Realist Novel

Chapter 13
The realist novel
Casting the contradictions
A large proportion of modern African works of fiction can be defined as realist novels. Though
what, precisely, is a realist novel? And what of the notion of Realism itself? As Stephen Heath
has lucidly expressed it, the 'realistic' is a process of significant fictions (that is, not substantial but formal) and it may be
described as the vraisemblable of a particular society, the generally received picture of what may be regarded as 'realistic'.1
Heath, I think rightly, points out that this vraisemblable is founded partly by the novel itself. In terms of the connection between
the novel and reality, then, there is a dialectical process at work. Within this process it seems important to say that there is no
direct, spontaneous relation between a literary text and history. Incorporating the mediating role of ideological formations, the
text takes as its object, not the real, but certain significations by which the real lives itself as Terry Eagleton puts it.2 Realism is
therefore a convention of discourse, a range of different patternings that gives rise to an impression of reality, a range of
reality-effects.
Granted that realism is a conventional, formal concept, what of the formal realism of the novel? Ian Watt and Lucien Goldmann
have suggested answers to that question. The formal realism of the novel would appear to allow a more immediate imitation of
individual experience set in its temporal and spatial environment3 than do other literary forms. And not only individual
experience, surely, but areas beyond that limit: where a 'world' can be created whose structure is analogous to the essential
structure of the social reality in which the work has been written.4 Given, then, the possibility of an imitative rendition of both
individual and collective experience, the use of the realist-novel form can certainly make available (through varying emphasis) a
function of judgment in relation to the experience that it renders. Stated ideas, embedded in the text, could be expected to
occupy a central position in the 'judging' process. But then (in approaching these realist novels) certain implicit ideological
assumptions - from which the stated ideas derive their authority - also need to be noted.
An approach to the ideological concerns of realist fiction entails something akin to what Richard Hoggart has called 'reading for
value'. He sees the aim as to find what field of values is embodied, reflected or resisted, within the work ... what, in assumed
meanings or counter-meanings ... is in play.5 Such a reading moves us right into the centre of the critical debate about the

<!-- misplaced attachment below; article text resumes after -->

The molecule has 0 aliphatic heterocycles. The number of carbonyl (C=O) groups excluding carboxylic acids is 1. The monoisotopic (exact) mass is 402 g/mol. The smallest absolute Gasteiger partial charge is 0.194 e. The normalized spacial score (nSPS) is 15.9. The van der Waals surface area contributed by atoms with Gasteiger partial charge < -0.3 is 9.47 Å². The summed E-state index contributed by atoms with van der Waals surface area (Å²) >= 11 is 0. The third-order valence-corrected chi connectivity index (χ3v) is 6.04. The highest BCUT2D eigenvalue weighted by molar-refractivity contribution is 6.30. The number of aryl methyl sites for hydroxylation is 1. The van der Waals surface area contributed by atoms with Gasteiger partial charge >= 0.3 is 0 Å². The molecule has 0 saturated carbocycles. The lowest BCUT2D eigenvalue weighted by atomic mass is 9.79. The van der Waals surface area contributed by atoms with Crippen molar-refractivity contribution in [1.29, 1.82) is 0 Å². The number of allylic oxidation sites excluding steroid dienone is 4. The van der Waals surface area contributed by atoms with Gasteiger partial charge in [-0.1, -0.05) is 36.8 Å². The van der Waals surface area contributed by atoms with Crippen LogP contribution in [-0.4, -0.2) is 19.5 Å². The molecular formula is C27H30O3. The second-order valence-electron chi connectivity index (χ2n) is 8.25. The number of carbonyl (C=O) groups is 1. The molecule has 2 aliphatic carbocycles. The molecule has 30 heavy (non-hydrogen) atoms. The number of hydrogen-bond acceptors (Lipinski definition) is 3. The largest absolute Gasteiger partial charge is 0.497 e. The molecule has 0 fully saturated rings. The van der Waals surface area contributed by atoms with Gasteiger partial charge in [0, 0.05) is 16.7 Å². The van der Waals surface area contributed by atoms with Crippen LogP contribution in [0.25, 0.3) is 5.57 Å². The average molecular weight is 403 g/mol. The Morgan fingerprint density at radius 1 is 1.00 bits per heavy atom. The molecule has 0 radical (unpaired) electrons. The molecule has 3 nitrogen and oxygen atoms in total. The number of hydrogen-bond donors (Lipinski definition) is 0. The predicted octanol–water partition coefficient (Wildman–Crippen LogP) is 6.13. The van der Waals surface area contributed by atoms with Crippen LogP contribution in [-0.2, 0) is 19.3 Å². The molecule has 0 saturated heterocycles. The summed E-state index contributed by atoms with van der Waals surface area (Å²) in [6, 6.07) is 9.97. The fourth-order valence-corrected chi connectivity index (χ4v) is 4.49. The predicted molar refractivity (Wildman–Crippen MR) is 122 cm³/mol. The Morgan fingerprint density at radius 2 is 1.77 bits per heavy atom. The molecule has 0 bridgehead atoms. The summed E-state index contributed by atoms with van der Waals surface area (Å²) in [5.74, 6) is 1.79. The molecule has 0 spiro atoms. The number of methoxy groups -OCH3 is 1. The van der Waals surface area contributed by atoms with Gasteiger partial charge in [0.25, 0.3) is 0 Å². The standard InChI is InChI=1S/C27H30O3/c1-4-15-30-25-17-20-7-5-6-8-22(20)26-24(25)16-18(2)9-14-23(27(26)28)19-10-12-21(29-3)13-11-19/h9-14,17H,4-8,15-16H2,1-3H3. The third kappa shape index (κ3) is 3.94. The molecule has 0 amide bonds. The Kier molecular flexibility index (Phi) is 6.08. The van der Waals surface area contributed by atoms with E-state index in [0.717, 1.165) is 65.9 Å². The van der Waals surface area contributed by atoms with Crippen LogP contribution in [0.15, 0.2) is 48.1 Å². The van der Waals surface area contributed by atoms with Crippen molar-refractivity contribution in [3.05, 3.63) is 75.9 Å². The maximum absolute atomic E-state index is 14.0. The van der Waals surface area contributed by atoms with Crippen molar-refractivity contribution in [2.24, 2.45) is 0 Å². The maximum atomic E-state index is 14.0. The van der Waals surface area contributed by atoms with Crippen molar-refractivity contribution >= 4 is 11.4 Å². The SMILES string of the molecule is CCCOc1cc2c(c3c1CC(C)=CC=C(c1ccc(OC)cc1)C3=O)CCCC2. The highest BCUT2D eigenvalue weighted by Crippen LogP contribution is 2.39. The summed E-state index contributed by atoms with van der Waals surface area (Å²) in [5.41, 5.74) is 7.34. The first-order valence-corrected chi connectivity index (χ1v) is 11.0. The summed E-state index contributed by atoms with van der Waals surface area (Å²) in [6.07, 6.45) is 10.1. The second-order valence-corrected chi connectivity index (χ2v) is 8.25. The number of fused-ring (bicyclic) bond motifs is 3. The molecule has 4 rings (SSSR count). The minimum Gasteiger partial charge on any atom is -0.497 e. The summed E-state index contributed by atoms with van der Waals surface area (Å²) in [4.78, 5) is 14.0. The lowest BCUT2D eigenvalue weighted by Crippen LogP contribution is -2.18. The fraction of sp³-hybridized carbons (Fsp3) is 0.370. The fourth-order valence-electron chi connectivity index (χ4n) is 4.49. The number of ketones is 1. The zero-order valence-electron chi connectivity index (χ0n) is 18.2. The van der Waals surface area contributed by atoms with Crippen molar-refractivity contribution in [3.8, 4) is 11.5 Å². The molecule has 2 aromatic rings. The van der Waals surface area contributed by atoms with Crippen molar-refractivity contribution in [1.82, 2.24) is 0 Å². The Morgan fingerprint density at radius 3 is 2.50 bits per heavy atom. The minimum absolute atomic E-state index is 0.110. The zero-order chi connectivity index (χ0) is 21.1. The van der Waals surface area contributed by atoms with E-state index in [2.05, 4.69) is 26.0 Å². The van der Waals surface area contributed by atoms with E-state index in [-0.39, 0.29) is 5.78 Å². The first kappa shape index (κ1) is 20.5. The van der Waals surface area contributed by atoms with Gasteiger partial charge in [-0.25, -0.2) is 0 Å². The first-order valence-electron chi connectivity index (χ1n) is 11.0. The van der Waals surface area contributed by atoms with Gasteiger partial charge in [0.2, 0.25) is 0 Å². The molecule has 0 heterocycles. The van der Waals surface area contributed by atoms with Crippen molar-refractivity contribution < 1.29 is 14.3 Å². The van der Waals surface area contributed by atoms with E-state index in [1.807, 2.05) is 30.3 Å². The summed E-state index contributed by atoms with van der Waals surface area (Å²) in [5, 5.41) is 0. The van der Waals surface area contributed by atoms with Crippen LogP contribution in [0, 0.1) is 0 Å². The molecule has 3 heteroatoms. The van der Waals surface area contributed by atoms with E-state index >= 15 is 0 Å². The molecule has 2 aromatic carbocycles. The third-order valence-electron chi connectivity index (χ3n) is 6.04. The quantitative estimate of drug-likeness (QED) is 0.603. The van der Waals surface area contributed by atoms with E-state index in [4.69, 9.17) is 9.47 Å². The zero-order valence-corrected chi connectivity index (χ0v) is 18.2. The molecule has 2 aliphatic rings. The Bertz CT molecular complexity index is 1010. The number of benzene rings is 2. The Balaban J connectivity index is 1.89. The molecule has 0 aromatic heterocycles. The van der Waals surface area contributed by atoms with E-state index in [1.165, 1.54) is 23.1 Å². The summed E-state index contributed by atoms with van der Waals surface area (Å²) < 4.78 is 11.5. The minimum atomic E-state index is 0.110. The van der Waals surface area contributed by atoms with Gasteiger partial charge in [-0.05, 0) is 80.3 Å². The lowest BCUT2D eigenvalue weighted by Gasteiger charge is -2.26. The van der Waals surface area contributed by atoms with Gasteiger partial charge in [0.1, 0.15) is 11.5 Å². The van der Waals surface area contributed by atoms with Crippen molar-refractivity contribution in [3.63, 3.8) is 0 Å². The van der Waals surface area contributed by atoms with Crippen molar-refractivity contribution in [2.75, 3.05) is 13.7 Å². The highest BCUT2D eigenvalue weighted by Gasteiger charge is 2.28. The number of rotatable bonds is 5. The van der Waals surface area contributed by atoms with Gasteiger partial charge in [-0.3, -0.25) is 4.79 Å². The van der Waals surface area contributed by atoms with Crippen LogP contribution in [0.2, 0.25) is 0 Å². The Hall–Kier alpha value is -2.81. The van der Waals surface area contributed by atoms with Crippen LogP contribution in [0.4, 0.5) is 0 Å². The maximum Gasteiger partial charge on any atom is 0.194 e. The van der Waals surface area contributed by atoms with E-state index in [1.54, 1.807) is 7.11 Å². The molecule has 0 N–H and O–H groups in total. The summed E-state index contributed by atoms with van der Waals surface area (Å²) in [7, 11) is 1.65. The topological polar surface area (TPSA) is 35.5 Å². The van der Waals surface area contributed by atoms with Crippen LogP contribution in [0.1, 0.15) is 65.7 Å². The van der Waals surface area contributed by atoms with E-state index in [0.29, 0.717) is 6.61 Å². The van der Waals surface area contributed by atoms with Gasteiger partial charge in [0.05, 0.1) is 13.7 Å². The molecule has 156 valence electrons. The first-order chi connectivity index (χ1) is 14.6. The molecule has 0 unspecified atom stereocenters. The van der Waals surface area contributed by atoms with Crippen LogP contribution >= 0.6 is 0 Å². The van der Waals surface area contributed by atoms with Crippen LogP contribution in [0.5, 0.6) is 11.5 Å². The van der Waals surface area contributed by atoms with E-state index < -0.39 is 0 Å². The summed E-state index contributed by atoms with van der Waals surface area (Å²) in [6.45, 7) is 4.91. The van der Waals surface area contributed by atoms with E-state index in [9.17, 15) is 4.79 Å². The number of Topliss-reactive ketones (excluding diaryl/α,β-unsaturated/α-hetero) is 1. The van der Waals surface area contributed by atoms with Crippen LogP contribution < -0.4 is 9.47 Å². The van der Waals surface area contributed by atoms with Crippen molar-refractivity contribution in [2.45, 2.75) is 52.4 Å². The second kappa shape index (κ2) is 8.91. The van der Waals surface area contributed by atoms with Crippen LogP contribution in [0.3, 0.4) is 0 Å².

relationship between ideology and literary form. For these 'values' are, after all, in a novel.
There are two concepts of immediate importance here. The first has been articulated in the theoretical work of Etienne Balibar
and Pierre Macherey.6 The literary text, they contend, presents ideological contradictions in the form of their resolution. Such a
concept enforces the view that the distinctive work of literature
... is not simply a contrived harmonization of the discordant ideological themes that echo in the text: rather, it
consists in a 'prior' recasting of these themes in such a way that their final reconciliation becomes possible.7
The second concept of importance is that stressed by Francis Mulhern, among others, when he points to the personalisation of
social contradiction as being one of the distinguishing features of realist fiction.8 Both these concepts - the possibility of
ideological contradictions being presented in the form of their resolution and (as a corollary) the projection of contradictions by
literary personalisation - chart the road ahead.
Before plunging along that road, one remembers a remark by Achebe that seems to frame the whole enterprise:
... it is clear to me that an African creative writer who tries to avoid the big social and political issues of
contemporary Africa will end up being completely irrelevant - like that absurd man in the proverb who leaves his
burning house to pursue a rat fleeing from the flames.9
Given such views, an African novelist would necessarily not be concerned with the 'fleeing rat' but with the central problem of
the 'burning houses' of the post-colonial period. In examining the manner in which this concern is projected through a formal
literary response, the following questions are of paramount importance: what ideological contradictions are being considered,
either implicitly or explicitly (at the level of stated ideas), within the presented worlds of this novel? In what manner are these
contradictions personalised? To